NANP Legislative Affairs Division

For many just starting down the path of a career in Holistic Nutrition there are many questions to be asked and answered. Let us help demystify one of the most asked questions we get…

Do I need a license to practice holistic nutrition?

VIDEO: Let’s Talk About Licensure with NANP team members Andrea Grandson, NT, BCHN®, Nicole Hodson, NC, BCHN®, CDSP™, & Laura Waldo, NTP, BCHN®

Which states require a license for nutrition counseling?

Holistic Nutrition Professionals (HNPs) are not licensed in any state.

Scope of Practice:

  • HNPs do not diagnose, treat, cure, prevent, prescribe, heal, or manage any disease state in our clients. 
  • HNPs do not practice Medical Nutrition Therapy (MNT) which is the provision of nutrition care services for the treatment or management of a disease or medical condition. Please note that the definition of MNT may differ from state to state. The NANP recommends that practitioners review the laws of their state to remain within their Scope of Practice.
  • HNPs may be able to order laboratory assessments. Please check the laws in your state.

Exclusive Scope of Practice States


Title Protection States


No Law or Certification States

Exclusive Scope of Practice States

Exclusive Scope of Practice States are the most difficult and restrictive for holistic nutrition professionals to practice. These states require a license to provide nutrition care services, and only Dietitians and, in some cases, Certified Nutrition Specialists (nutritionists) may obtain a license. These states typically have exemption language written in their laws allowing holistic nutrition professionals to provide general nutrition information; however, you may not individualize dietary recommendations or assess the nutrient status of your client. General nutrition information applies to the masses and can be found in a book, a medical journal, on the internet, etc. These states also protect titles such as dietitian, nutritionist, dietitian/nutritionist, and abbreviations such as L.D., L.N., R.D.N., and C.N.S. Practitioners should be aware that there may be legal penalties if found guilty of practicing outside of the scope of practice which includes monetary fines and jail time.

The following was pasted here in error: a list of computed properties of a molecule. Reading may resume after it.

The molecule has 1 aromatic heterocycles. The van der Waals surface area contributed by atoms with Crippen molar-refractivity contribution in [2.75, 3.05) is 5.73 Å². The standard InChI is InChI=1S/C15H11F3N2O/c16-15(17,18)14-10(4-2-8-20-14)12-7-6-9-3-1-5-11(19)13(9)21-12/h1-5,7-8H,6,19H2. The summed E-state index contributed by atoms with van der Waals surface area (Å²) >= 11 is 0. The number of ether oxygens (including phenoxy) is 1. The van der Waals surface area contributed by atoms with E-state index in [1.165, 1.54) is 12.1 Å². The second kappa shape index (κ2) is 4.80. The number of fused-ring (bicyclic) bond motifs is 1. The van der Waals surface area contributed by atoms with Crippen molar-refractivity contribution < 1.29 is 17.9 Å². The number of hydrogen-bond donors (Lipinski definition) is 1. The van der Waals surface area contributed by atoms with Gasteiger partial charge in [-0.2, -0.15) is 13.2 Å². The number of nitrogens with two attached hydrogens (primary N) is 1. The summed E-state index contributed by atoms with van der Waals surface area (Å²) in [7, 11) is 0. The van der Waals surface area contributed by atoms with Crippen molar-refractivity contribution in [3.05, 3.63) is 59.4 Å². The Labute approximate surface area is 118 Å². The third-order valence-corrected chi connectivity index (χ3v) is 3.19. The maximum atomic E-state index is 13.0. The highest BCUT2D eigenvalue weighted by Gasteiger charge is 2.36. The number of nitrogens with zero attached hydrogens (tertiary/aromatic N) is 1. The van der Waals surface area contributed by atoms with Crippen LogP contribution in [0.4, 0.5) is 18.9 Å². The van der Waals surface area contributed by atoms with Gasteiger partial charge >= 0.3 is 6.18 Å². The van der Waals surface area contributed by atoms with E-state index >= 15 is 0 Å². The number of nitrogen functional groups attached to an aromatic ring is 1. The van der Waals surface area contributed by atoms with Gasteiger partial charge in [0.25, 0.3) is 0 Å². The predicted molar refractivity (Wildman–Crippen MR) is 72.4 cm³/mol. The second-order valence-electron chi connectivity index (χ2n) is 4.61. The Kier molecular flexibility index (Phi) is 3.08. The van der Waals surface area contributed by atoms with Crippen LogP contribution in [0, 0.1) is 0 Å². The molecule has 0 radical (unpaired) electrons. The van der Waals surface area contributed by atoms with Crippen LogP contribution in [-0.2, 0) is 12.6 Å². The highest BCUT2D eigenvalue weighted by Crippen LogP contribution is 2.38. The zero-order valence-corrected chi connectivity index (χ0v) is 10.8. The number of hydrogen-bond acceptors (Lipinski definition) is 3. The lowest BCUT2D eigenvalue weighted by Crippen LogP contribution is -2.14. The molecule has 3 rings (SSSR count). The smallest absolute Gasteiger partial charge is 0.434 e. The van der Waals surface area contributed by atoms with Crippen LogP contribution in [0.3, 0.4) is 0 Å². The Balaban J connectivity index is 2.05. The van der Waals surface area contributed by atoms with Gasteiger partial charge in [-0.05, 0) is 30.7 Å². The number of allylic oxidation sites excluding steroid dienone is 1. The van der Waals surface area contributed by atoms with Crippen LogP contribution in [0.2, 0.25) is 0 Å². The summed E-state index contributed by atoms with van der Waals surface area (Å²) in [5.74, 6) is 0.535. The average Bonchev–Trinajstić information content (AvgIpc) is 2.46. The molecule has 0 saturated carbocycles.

Title Protection States

Holistic nutrition professionals may work with individuals and groups providing nutrition services; however, as the name implies, you may not refer to yourself as nor imply that you are a dietitian, and in many states, the title nutritionist is protected. You may not state nor imply that you are licensed or certified by the State. Each state has laws governing protected titles and abbreviations/designations, and the NANP urges holistic nutrition professionals to review the laws of their state.

No Law or Certification States

These states are the most lenient regarding how a holistic nutrition professional may practice. States such as California, Washington State, Colorado, Arizona, Maine, etc., do not have regulatory restrictions on who may provide nutrition advice. Some of these states do protect specific titles and abbreviations/designations. The NANP recommends that practitioners check their state’s laws as new regulations that affect who and how holistic nutrition professionals provide services can be added.

A Note About General Nutrition Information

Each State (including those with Exclusive Scope of Practice Laws) has exemptions regarding “General Nutrition Information.” While general nutrition information is not clearly defined, the clause typically appears in the Exemptions or Exceptions section of the law. An example: Nothing in this law prevents “Any person who does not represent himself as a licensed dietitian or licensed nutritionist from furnishing information on food, food materials, or dietary supplements or from engaging in the explanation to customers about food, food materials, or dietary supplements.”